Growing Popcorn

Last summer one new thing that we tried our green thumb on was popcorn. We grew 2 varieties: strawberry popcorn, on the right and a mixed color variety on the left.

We noticed right away the height difference between the 2 varieties! The strawberry popcorn was much shorter than the colored variety. It also seemed like the ears of corn developed faster on the strawberry variety.

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Popcorn stalks

I left the corn on the plant to dry as long as they could and when the cold weather started setting in, we pulled the cobs off and brought them in to dry out the rest of the way.

Just now, in January, we decided to shell the corn. At first, we tried to just use our fingers, and that was painful. And then we read where if you rub 2 cobs together, they will come off easier. That worked better with less cut up fingers!

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Our popcorn!

We decided to save some of both seeds.

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Some of the seeds for next year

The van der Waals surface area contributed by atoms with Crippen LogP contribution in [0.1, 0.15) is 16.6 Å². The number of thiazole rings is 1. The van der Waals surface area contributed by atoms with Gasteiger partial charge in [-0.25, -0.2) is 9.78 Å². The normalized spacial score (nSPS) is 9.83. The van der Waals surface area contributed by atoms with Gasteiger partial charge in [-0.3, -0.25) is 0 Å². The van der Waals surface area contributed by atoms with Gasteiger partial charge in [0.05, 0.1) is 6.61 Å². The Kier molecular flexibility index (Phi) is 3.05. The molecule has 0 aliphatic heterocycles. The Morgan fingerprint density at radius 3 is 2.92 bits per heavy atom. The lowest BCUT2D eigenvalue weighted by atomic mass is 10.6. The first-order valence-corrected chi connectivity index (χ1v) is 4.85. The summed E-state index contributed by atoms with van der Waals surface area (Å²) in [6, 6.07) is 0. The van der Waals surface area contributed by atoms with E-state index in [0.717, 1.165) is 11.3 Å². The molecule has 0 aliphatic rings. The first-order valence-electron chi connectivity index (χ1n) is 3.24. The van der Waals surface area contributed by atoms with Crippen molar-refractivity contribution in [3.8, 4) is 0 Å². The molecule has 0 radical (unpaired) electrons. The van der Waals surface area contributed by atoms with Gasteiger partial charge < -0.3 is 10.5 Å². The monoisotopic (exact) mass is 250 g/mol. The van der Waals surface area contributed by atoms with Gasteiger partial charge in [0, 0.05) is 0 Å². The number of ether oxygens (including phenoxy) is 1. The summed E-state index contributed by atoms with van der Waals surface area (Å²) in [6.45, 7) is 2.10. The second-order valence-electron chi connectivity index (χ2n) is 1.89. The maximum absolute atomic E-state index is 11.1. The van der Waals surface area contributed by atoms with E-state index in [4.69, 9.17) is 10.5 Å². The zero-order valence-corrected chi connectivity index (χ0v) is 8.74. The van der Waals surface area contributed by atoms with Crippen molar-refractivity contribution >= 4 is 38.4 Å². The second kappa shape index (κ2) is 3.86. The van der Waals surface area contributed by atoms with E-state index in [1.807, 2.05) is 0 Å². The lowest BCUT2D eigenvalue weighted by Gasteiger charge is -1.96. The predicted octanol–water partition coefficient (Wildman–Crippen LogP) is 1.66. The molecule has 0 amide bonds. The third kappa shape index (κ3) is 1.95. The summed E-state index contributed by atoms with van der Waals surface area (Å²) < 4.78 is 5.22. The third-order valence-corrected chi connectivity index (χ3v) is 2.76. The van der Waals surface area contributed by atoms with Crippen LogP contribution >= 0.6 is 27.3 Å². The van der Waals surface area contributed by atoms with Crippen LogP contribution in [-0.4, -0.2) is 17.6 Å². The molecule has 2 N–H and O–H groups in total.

We used a funnel to pour all of the popcorn into a mason jar to keep everything sealed up!

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Yep, that’s homework still on the table!

And here was how much we got for a very small patch!

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Our whole harvest! 

And for the leftover cobs and husks, the chickens enjoyed looking for any kernels that we missed and kicked everything around!

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A nice winter treat! 

Now on the the important part, did it pop?! It sure did! They might not be as large as the store bought, but the taste is much better!

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Popcorn! 

Next year I’m going to focus on the strawberry variety because they seemed to pop much better, and took up less room.

So, I consider this new crop to us a success! Does popcorn make your list for the 2018 garden? I’m going to stay under these covers and dream of the beautiful weather that will eventually come! 🌱💚

13 thoughts on “Growing Popcorn

  1. Very cool. We’ve been thinking of trying some popping corn. Thinking next year might be the ticket.

    Word of caution on the seeds: Corn has notoriously light pollen that is disbursed by the wind and varieties being saved for seeds should be separated by a mile… (Though you can hand pollinate.) You also need a huge number of plants to really keep the genetics happy – like 100. It may seem like a lot, but ten rows of ten isn’t huge.

    Good luck!

    Liked by 1 person

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